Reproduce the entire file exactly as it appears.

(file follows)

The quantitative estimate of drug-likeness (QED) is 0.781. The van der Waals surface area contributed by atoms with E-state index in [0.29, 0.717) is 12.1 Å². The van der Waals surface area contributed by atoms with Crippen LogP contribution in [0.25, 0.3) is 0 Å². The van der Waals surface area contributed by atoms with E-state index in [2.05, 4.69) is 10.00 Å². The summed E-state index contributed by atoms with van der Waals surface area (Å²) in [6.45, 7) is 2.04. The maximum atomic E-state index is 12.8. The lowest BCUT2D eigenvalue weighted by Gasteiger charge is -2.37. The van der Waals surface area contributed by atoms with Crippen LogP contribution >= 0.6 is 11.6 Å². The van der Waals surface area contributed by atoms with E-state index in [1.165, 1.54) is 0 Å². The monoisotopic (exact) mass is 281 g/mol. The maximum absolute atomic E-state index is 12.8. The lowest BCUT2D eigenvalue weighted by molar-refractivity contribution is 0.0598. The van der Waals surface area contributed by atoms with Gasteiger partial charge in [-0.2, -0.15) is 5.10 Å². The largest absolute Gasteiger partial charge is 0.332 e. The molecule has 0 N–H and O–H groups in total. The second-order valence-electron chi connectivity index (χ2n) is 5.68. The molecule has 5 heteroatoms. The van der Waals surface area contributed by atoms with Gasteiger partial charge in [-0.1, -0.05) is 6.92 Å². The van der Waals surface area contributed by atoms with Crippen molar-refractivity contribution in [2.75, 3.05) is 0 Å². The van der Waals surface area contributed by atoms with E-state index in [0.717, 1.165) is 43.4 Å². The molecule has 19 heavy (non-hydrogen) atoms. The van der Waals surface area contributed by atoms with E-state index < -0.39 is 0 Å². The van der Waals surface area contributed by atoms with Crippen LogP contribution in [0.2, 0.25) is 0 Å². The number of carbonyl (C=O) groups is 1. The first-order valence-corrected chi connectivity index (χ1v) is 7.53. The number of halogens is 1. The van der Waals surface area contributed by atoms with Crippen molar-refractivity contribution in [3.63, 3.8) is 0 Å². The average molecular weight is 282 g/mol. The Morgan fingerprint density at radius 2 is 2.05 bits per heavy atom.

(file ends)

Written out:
The quantitative estimate of drug-likeness (QED) is 0.781. The van der Waals surface area contributed by atoms with E-state index in [0.29, 0.717) is 12.1 Å². The van der Waals surface area contributed by atoms with Crippen LogP contribution in [0.25, 0.3) is 0 Å². The van der Waals surface area contributed by atoms with E-state index in [2.05, 4.69) is 10.00 Å². The summed E-state index contributed by atoms with van der Waals surface area (Å²) in [6.45, 7) is 2.04. The maximum atomic E-state index is 12.8. The lowest BCUT2D eigenvalue weighted by Gasteiger charge is -2.37. The van der Waals surface area contributed by atoms with Crippen LogP contribution >= 0.6 is 11.6 Å². The van der Waals surface area contributed by atoms with E-state index in [1.165, 1.54) is 0 Å². The monoisotopic (exact) mass is 281 g/mol. The maximum absolute atomic E-state index is 12.8. The lowest BCUT2D eigenvalue weighted by molar-refractivity contribution is 0.0598. The van der Waals surface area contributed by atoms with Gasteiger partial charge in [-0.2, -0.15) is 5.10 Å². The largest absolute Gasteiger partial charge is 0.332 e. The molecule has 0 N–H and O–H groups in total. The second-order valence-electron chi connectivity index (χ2n) is 5.68. The molecule has 5 heteroatoms. The van der Waals surface area contributed by atoms with Gasteiger partial charge in [-0.1, -0.05) is 6.92 Å². The van der Waals surface area contributed by atoms with Crippen molar-refractivity contribution in [2.75, 3.05) is 0 Å². The van der Waals surface area contributed by atoms with E-state index in [0.717, 1.165) is 43.4 Å². The molecule has 19 heavy (non-hydrogen) atoms. The van der Waals surface area contributed by atoms with E-state index < -0.39 is 0 Å². The van der Waals surface area contributed by atoms with Crippen LogP contribution in [0.2, 0.25) is 0 Å². The number of carbonyl (C=O) groups is 1. The first-order valence-corrected chi connectivity index (χ1v) is 7.53. The number of halogens is 1. The van der Waals surface area contributed by atoms with Crippen molar-refractivity contribution in [3.63, 3.8) is 0 Å². The average molecular weight is 282 g/mol. The Morgan fingerprint density at radius 2 is 2.05 bits per heavy atom.